Just two minutes before the Monday grand opening of Logan Square's first medical marijuana dispensary, co-owner Doug Marks steps out of the space's Milwaukee Avenue entrance. The entryway is easy to miss—the word "moca," short for Modern Cannabis, is stamped on the door in bright yellow, pink, and blue, but the words nearly blend in with the mass of posters and graffiti that dominates the adjacent wall.
A slow trickle of people would follow, but it was hard to tell from the outside: anyone without a medical marijuana card—including the media—were barred from entering the dispensary's main floor.
"We don't want it to feel like it's a prison when you're inside, but. . . it does require a couple of steps to make sure you can be in there," Marks said. "It's more secure than a bank, essentially—anyone can walk into a bank."
Soon after Governor Bruce Rauner took office last winter, he sat down for a meeting with state rep Kelly Cassidy. She says Rauner asked if she would support his "turnaround agenda," a series of probusiness proposals that would, among other things, restrict union organizing and worker's compensation. Cassidy is one of the most liberal members of the General Assembly, and she says she explained to the Republican governor that her far-north-side district wouldn't support his "turnaround" plans.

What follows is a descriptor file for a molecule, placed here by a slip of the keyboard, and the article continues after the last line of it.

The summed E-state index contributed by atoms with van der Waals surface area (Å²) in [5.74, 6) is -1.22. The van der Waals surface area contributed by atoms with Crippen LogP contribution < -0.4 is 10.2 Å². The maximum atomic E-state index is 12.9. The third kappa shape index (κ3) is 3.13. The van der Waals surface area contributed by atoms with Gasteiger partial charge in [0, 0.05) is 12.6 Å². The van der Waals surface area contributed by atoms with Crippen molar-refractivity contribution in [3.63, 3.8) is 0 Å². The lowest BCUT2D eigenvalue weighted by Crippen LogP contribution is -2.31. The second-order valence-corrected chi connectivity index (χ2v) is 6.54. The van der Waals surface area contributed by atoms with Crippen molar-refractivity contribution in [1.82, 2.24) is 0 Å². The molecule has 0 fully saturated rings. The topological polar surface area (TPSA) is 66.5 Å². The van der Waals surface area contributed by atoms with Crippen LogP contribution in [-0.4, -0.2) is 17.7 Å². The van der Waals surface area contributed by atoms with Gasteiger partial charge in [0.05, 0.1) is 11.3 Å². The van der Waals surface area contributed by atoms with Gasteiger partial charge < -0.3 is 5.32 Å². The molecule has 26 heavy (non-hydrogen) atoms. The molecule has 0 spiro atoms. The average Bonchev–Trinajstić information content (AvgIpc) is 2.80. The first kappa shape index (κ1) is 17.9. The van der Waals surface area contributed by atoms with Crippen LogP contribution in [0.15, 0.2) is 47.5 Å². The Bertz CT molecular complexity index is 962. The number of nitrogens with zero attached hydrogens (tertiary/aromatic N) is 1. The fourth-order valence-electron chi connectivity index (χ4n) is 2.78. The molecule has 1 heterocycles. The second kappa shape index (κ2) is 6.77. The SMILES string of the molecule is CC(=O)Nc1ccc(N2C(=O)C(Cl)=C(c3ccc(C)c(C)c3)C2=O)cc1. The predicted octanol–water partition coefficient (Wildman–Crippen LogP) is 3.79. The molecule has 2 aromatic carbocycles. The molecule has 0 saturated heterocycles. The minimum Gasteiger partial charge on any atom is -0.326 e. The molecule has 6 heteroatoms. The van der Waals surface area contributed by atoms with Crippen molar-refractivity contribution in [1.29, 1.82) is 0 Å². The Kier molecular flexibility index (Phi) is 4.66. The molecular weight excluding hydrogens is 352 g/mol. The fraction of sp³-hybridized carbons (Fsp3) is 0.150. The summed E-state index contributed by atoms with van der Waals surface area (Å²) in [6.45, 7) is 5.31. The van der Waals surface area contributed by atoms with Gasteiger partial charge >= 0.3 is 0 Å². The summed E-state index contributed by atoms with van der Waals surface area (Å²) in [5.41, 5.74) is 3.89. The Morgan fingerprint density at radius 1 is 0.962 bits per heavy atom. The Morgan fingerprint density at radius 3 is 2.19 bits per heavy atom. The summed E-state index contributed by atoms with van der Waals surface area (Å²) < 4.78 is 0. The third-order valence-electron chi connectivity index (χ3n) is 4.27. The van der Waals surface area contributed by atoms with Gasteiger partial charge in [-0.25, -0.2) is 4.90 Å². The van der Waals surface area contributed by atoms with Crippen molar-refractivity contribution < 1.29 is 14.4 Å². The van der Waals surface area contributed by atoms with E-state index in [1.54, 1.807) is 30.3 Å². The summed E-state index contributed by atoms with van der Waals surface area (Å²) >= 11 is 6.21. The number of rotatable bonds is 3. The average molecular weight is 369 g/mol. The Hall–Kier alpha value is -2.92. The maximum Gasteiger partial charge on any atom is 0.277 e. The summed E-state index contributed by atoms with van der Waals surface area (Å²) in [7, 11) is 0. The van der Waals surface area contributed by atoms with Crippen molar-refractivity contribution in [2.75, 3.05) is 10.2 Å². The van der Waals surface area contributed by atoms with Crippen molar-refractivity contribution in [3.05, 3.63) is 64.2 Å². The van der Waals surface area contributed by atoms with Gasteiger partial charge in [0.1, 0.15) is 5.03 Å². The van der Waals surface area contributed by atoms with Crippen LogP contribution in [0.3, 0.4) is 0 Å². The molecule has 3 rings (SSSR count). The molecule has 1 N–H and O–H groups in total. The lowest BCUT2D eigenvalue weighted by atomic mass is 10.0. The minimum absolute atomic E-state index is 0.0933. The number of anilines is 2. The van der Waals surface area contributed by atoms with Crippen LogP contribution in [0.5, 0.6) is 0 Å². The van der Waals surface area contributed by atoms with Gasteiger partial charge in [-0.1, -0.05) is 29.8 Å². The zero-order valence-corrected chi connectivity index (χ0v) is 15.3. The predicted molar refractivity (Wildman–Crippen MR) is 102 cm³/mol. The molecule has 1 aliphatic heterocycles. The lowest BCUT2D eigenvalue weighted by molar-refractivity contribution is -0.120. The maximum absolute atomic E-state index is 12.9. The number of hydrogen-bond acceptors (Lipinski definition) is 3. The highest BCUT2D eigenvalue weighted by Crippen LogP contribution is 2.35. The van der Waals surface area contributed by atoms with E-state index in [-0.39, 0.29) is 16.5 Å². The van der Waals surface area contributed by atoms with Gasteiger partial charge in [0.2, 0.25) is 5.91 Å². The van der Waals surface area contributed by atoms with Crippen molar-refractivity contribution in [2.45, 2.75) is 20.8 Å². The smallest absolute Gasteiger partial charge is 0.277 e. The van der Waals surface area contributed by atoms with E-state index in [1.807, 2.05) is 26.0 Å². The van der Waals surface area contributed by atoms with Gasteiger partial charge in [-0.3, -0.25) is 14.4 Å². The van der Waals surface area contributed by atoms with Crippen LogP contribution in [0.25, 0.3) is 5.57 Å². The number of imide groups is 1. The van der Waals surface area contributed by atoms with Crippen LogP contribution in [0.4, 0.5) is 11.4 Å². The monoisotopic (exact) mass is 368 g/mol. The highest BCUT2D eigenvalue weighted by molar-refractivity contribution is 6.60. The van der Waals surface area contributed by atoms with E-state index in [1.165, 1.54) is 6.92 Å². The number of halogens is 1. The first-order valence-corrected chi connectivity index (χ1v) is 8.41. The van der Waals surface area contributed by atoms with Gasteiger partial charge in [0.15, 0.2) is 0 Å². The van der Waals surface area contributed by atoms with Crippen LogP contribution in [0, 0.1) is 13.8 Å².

But Cassidy noted that the two were of like minds on another issue: criminal justice reform. Cassidy wanted to ease penalties for marijuana possession, which lands thousands of African-American men in jail and prison each year, and Rauner had campaigned on his own promise to reduce the prison population.
"I had a very good conversation with him" about criminal justice, Cassidy says. "I told him, 'That's our sweet spot.'"
Preckwinkle wanted to get the word out that Cook County officials have worked together to reform the jail and criminal justice system, which she often calls "the intersection of racism and poverty."
But she also doesn't want to waste any precious green—that is, money—to target people caught with small amounts of marijuana. Plus, she can't afford to be left out as the politics of pot blow past her less than a year before she faces a potential reelection fight.
And so it was that the county's top law enforcement official announced Monday that her office will stop prosecuting people picked up with an ounce or less of cannabis.